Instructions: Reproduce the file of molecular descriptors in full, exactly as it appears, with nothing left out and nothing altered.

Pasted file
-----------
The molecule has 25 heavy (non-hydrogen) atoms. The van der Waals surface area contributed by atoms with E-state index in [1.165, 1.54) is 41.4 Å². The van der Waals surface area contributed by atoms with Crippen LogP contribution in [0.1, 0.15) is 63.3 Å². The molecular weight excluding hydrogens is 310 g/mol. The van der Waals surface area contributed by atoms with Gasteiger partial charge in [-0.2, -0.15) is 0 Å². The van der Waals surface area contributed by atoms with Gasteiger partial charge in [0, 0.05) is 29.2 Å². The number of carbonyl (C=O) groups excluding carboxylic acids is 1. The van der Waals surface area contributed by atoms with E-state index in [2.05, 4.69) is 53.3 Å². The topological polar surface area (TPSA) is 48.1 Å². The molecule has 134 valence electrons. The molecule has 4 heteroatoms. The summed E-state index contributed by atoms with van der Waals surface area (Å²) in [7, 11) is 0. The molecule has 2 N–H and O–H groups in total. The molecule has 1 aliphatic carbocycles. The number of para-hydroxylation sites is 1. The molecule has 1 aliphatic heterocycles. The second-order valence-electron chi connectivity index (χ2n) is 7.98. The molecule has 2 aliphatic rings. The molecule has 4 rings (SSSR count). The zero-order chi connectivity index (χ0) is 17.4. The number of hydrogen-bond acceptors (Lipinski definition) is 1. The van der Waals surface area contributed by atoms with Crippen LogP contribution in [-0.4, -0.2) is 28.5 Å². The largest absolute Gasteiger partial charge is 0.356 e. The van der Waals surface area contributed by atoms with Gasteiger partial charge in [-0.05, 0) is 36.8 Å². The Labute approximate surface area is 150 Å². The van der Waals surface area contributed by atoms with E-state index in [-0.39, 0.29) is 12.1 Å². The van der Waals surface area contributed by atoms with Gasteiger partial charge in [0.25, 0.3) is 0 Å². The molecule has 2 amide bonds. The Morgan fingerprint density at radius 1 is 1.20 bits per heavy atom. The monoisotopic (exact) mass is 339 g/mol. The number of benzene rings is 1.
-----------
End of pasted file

The molecule has 25 heavy (non-hydrogen) atoms. The van der Waals surface area contributed by atoms with E-state index in [1.165, 1.54) is 41.4 Å². The van der Waals surface area contributed by atoms with Crippen LogP contribution in [0.1, 0.15) is 63.3 Å². The molecular weight excluding hydrogens is 310 g/mol. The van der Waals surface area contributed by atoms with Gasteiger partial charge in [-0.2, -0.15) is 0 Å². The van der Waals surface area contributed by atoms with Gasteiger partial charge in [0, 0.05) is 29.2 Å². The number of carbonyl (C=O) groups excluding carboxylic acids is 1. The van der Waals surface area contributed by atoms with E-state index in [2.05, 4.69) is 53.3 Å². The topological polar surface area (TPSA) is 48.1 Å². The molecule has 134 valence electrons. The molecule has 4 heteroatoms. The summed E-state index contributed by atoms with van der Waals surface area (Å²) in [7, 11) is 0. The molecule has 2 N–H and O–H groups in total. The molecule has 1 aliphatic carbocycles. The number of para-hydroxylation sites is 1. The molecule has 1 aliphatic heterocycles. The second-order valence-electron chi connectivity index (χ2n) is 7.98. The molecule has 2 aliphatic rings. The molecule has 4 rings (SSSR count). The zero-order chi connectivity index (χ0) is 17.4. The number of hydrogen-bond acceptors (Lipinski definition) is 1. The van der Waals surface area contributed by atoms with Crippen LogP contribution in [-0.4, -0.2) is 28.5 Å². The largest absolute Gasteiger partial charge is 0.356 e. The van der Waals surface area contributed by atoms with Gasteiger partial charge in [-0.05, 0) is 36.8 Å². The Labute approximate surface area is 150 Å². The van der Waals surface area contributed by atoms with E-state index in [-0.39, 0.29) is 12.1 Å². The van der Waals surface area contributed by atoms with Gasteiger partial charge in [0.25, 0.3) is 0 Å². The molecule has 2 amide bonds. The Morgan fingerprint density at radius 1 is 1.20 bits per heavy atom. The monoisotopic (exact) mass is 339 g/mol. The number of benzene rings is 1.